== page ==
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Your Brain Needs Friends, Too

By Cheryl Deep, MA at The Institute of Gerontology at Wayne State University, Detroit

You eat your veggies, exercise every day and complete the weekly crossword – all to keep your brain fighting fit. But you need one more healthy habit to maximize your brain’s long-term prospects, and it’s painless. Hang out with friends. That’s right, just devote a few hours each week to being with your buds. Friends matter to grey matter.

Research on thousands of people shows a strong link between social activity and improved physical and mental aging. Schmoozing is good for the brain. The University of Michigan’s Dr. Oscar Ybarra studied more than 5,000 young and old alike both here and in the Middle East. Across all age groups, folks who spoke on the phone or visited regularly with friends and family had fewer physical problems as they aged and maintained sharper mental function including memory.

Why should that matter? For one, spending time with other people is hugely stimulating. A barrage of new, unexpected information comes at us as we interact. The brain engages deeply in listening, analyzing body language, preparing comments, expressing emotion, reflecting on content, recalling information, and dozens of other small signals and responses that make up conversation. Not much can compare with the extent to which all the senses and various other parts of the brain are needed to socialize.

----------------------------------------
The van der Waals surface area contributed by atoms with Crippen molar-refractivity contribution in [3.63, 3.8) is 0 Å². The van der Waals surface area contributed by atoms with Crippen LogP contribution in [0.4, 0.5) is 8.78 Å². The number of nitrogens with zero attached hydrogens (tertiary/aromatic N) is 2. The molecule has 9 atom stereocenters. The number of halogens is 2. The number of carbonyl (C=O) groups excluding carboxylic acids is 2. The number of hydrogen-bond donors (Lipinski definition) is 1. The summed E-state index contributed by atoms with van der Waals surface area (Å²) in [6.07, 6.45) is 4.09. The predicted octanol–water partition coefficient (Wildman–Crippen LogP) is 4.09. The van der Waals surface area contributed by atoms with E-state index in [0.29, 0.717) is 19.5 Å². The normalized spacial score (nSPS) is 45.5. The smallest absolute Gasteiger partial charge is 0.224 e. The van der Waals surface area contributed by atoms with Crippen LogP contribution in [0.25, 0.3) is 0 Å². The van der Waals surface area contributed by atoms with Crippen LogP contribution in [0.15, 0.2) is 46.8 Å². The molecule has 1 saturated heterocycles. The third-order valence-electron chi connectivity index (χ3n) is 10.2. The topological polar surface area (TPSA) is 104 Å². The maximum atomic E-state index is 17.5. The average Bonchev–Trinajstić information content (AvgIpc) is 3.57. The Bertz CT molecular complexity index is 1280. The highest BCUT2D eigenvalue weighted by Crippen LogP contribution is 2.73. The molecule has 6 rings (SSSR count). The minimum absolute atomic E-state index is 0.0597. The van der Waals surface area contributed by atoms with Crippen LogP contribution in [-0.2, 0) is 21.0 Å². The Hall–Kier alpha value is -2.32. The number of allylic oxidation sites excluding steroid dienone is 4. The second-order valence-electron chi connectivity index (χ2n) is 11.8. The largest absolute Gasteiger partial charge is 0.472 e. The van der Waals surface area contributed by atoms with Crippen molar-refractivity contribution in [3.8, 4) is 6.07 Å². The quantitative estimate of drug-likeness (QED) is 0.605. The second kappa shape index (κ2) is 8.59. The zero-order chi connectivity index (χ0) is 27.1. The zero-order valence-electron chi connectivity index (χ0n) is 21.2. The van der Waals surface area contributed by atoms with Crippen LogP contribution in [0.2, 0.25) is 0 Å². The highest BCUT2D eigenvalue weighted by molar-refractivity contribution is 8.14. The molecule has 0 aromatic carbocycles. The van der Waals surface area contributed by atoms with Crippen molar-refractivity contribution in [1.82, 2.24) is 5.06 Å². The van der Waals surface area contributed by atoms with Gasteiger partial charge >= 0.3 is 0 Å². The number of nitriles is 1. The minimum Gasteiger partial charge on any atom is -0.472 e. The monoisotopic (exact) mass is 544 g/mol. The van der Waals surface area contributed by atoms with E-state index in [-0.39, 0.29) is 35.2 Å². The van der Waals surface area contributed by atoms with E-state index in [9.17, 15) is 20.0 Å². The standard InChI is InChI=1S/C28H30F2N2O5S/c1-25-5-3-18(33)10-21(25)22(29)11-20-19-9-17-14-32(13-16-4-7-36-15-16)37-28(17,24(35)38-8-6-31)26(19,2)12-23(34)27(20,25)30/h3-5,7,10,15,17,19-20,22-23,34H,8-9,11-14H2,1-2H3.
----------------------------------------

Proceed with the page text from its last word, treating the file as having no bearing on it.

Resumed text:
Social interaction boosts our mood, too, to protect us from depression. Second, socializing is pleasant. We feel good having others who care about us nearby. They acknowledge and validate us, give us purpose and meaning. We might be asked for advice or to solve a problem, which is flatters and affirms our value. “To some extent, the human mind evolved to deal with social problems, so it’s not surprising that exercising that aspect of our minds has downstream benefits,” Dr. Ybarra said. “In fact, it may be that our technical prowess depends on our social intelligence. In studies of primates and other mammals, the size of the brain has been correlated with the size of the social group the animals typically form.”

But just because research found that people with healthy brains tend to socialize more, we can’t assume that socializing keeps the brain healthy. A 2006 follow-up study by Dr. Sherry Willis and the National Institute on Aging wanted to confirm whether socializing improved cognitive abilities. Participants were assigned to a "social" group that took part in a group discussion, an "intellectual activities" group that solved puzzles together, and a control group that simply watched a television clip. Afterwards, all were tested on cognitive performance and the “social” group scored the highest, higher than the puzzle solvers. Hanging out with friends seems to improve brain function.

Contrary to popular belief, our social circle doesn’t have to get smaller as we age. Though some friends may be moving to new (often warm) locations, the opportunities to meet new people can expand. We have more time to invest in friendships now that the responsibilities of work and raising children are gone. Volunteer at the food bank, join that bridge club, visit the collectible cars exposition. Now is your chance to discover the friendly people in your community, church, senior center or residence.  And keep eating those veggies.

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